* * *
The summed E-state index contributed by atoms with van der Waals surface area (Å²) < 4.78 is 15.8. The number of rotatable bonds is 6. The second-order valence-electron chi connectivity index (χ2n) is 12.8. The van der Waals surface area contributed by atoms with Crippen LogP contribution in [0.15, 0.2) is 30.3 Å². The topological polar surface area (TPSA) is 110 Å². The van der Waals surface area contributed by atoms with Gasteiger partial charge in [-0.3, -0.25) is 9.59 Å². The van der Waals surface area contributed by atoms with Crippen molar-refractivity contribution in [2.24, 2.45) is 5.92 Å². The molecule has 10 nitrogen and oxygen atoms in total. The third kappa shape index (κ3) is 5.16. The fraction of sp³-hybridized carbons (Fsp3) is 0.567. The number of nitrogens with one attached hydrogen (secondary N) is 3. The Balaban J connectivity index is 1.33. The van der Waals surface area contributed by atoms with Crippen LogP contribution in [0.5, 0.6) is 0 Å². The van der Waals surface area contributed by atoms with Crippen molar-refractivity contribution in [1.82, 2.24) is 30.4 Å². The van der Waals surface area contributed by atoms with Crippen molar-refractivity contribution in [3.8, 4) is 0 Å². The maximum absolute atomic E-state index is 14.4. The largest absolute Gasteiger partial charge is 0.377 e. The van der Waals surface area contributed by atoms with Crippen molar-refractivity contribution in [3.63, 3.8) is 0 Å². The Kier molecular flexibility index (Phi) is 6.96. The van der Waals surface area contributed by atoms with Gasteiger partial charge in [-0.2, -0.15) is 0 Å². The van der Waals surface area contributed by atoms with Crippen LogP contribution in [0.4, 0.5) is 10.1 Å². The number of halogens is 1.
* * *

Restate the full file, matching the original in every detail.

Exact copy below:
The summed E-state index contributed by atoms with van der Waals surface area (Å²) < 4.78 is 15.8. The number of rotatable bonds is 6. The second-order valence-electron chi connectivity index (χ2n) is 12.8. The van der Waals surface area contributed by atoms with Crippen LogP contribution in [0.15, 0.2) is 30.3 Å². The topological polar surface area (TPSA) is 110 Å². The van der Waals surface area contributed by atoms with Gasteiger partial charge in [-0.3, -0.25) is 9.59 Å². The van der Waals surface area contributed by atoms with Crippen molar-refractivity contribution in [2.24, 2.45) is 5.92 Å². The molecule has 10 nitrogen and oxygen atoms in total. The third kappa shape index (κ3) is 5.16. The fraction of sp³-hybridized carbons (Fsp3) is 0.567. The number of nitrogens with one attached hydrogen (secondary N) is 3. The Balaban J connectivity index is 1.33. The van der Waals surface area contributed by atoms with Crippen LogP contribution in [0.5, 0.6) is 0 Å². The van der Waals surface area contributed by atoms with Crippen molar-refractivity contribution in [1.82, 2.24) is 30.4 Å². The van der Waals surface area contributed by atoms with Crippen molar-refractivity contribution in [3.8, 4) is 0 Å². The maximum absolute atomic E-state index is 14.4. The largest absolute Gasteiger partial charge is 0.377 e. The van der Waals surface area contributed by atoms with Crippen molar-refractivity contribution in [3.63, 3.8) is 0 Å². The Kier molecular flexibility index (Phi) is 6.96. The van der Waals surface area contributed by atoms with Gasteiger partial charge in [-0.2, -0.15) is 0 Å². The van der Waals surface area contributed by atoms with Crippen LogP contribution in [0.4, 0.5) is 10.1 Å². The number of halogens is 1.